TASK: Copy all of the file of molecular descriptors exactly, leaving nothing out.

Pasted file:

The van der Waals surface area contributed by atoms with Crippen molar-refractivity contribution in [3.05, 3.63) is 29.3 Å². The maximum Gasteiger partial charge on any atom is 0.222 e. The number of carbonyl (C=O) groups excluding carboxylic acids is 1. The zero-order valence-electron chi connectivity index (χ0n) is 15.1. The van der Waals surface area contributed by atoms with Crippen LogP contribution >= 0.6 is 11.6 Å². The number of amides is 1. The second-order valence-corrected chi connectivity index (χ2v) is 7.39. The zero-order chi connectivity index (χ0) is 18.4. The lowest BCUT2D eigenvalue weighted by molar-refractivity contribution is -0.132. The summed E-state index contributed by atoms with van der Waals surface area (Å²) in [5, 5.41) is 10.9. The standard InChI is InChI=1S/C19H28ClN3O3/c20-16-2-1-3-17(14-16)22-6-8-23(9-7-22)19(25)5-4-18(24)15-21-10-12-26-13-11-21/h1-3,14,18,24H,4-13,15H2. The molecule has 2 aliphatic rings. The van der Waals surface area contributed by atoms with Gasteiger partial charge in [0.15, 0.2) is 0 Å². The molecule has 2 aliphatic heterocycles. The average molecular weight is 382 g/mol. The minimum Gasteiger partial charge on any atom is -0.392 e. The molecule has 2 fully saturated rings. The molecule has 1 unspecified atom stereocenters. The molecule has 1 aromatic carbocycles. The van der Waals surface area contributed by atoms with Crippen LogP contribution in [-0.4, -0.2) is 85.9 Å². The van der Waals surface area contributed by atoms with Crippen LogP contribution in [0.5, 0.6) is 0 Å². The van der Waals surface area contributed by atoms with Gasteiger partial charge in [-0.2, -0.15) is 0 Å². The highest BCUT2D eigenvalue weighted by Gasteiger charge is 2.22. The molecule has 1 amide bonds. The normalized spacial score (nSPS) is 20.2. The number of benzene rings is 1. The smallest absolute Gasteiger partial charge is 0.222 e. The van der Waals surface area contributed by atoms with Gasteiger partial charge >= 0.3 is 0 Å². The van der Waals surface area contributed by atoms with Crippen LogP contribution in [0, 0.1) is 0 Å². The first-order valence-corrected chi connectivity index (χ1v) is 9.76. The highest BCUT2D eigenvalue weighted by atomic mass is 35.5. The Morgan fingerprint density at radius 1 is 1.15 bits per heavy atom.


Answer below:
The van der Waals surface area contributed by atoms with Crippen molar-refractivity contribution in [3.05, 3.63) is 29.3 Å². The maximum Gasteiger partial charge on any atom is 0.222 e. The number of carbonyl (C=O) groups excluding carboxylic acids is 1. The zero-order valence-electron chi connectivity index (χ0n) is 15.1. The van der Waals surface area contributed by atoms with Crippen LogP contribution >= 0.6 is 11.6 Å². The number of amides is 1. The second-order valence-corrected chi connectivity index (χ2v) is 7.39. The zero-order chi connectivity index (χ0) is 18.4. The lowest BCUT2D eigenvalue weighted by molar-refractivity contribution is -0.132. The summed E-state index contributed by atoms with van der Waals surface area (Å²) in [5, 5.41) is 10.9. The standard InChI is InChI=1S/C19H28ClN3O3/c20-16-2-1-3-17(14-16)22-6-8-23(9-7-22)19(25)5-4-18(24)15-21-10-12-26-13-11-21/h1-3,14,18,24H,4-13,15H2. The molecule has 2 aliphatic rings. The van der Waals surface area contributed by atoms with Gasteiger partial charge in [0.15, 0.2) is 0 Å². The molecule has 2 aliphatic heterocycles. The average molecular weight is 382 g/mol. The minimum Gasteiger partial charge on any atom is -0.392 e. The molecule has 2 fully saturated rings. The molecule has 1 unspecified atom stereocenters. The molecule has 1 aromatic carbocycles. The van der Waals surface area contributed by atoms with Crippen LogP contribution in [-0.4, -0.2) is 85.9 Å². The van der Waals surface area contributed by atoms with Crippen LogP contribution in [0.5, 0.6) is 0 Å². The van der Waals surface area contributed by atoms with Gasteiger partial charge in [-0.2, -0.15) is 0 Å². The highest BCUT2D eigenvalue weighted by Gasteiger charge is 2.22. The molecule has 1 amide bonds. The normalized spacial score (nSPS) is 20.2. The number of benzene rings is 1. The smallest absolute Gasteiger partial charge is 0.222 e. The van der Waals surface area contributed by atoms with Gasteiger partial charge >= 0.3 is 0 Å². The van der Waals surface area contributed by atoms with Crippen LogP contribution in [0, 0.1) is 0 Å². The first-order valence-corrected chi connectivity index (χ1v) is 9.76. The highest BCUT2D eigenvalue weighted by atomic mass is 35.5. The Morgan fingerprint density at radius 1 is 1.15 bits per heavy atom.